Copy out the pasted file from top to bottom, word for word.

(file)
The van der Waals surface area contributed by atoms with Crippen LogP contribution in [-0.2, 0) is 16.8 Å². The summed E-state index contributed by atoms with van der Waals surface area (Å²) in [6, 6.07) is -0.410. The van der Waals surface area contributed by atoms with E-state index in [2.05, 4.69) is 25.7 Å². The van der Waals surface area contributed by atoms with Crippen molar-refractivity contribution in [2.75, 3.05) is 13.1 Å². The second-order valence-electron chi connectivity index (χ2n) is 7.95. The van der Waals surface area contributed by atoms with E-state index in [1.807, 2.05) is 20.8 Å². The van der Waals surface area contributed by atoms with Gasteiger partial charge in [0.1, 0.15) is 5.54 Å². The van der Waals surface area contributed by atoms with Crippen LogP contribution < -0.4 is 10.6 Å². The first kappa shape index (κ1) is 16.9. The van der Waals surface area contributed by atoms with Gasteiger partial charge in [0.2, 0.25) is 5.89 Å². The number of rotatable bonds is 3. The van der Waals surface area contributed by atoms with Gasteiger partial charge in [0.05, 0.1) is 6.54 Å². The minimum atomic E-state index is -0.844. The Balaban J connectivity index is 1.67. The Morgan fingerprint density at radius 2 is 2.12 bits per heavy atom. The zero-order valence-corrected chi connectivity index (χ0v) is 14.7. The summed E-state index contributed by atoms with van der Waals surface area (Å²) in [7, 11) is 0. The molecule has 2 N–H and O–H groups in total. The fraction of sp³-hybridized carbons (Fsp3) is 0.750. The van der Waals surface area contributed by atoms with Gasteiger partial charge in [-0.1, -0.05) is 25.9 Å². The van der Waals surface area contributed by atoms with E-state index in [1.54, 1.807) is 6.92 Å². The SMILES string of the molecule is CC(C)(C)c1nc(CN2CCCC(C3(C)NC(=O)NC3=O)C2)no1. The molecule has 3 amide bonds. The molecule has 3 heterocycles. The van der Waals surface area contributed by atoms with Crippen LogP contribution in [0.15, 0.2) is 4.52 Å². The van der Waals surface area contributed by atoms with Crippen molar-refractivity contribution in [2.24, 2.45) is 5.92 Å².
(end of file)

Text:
The van der Waals surface area contributed by atoms with Crippen LogP contribution in [-0.2, 0) is 16.8 Å². The summed E-state index contributed by atoms with van der Waals surface area (Å²) in [6, 6.07) is -0.410. The van der Waals surface area contributed by atoms with E-state index in [2.05, 4.69) is 25.7 Å². The van der Waals surface area contributed by atoms with Crippen molar-refractivity contribution in [2.75, 3.05) is 13.1 Å². The second-order valence-electron chi connectivity index (χ2n) is 7.95. The van der Waals surface area contributed by atoms with E-state index in [1.807, 2.05) is 20.8 Å². The van der Waals surface area contributed by atoms with Gasteiger partial charge in [0.1, 0.15) is 5.54 Å². The van der Waals surface area contributed by atoms with Crippen LogP contribution < -0.4 is 10.6 Å². The first kappa shape index (κ1) is 16.9. The van der Waals surface area contributed by atoms with Gasteiger partial charge in [0.2, 0.25) is 5.89 Å². The number of rotatable bonds is 3. The van der Waals surface area contributed by atoms with Gasteiger partial charge in [0.05, 0.1) is 6.54 Å². The minimum atomic E-state index is -0.844. The Balaban J connectivity index is 1.67. The Morgan fingerprint density at radius 2 is 2.12 bits per heavy atom. The zero-order valence-corrected chi connectivity index (χ0v) is 14.7. The summed E-state index contributed by atoms with van der Waals surface area (Å²) in [7, 11) is 0. The molecule has 2 N–H and O–H groups in total. The fraction of sp³-hybridized carbons (Fsp3) is 0.750. The van der Waals surface area contributed by atoms with Gasteiger partial charge in [-0.1, -0.05) is 25.9 Å². The van der Waals surface area contributed by atoms with E-state index in [1.54, 1.807) is 6.92 Å². The SMILES string of the molecule is CC(C)(C)c1nc(CN2CCCC(C3(C)NC(=O)NC3=O)C2)no1. The molecule has 3 amide bonds. The molecule has 3 heterocycles. The van der Waals surface area contributed by atoms with Crippen LogP contribution in [0.15, 0.2) is 4.52 Å². The van der Waals surface area contributed by atoms with Crippen molar-refractivity contribution in [2.24, 2.45) is 5.92 Å².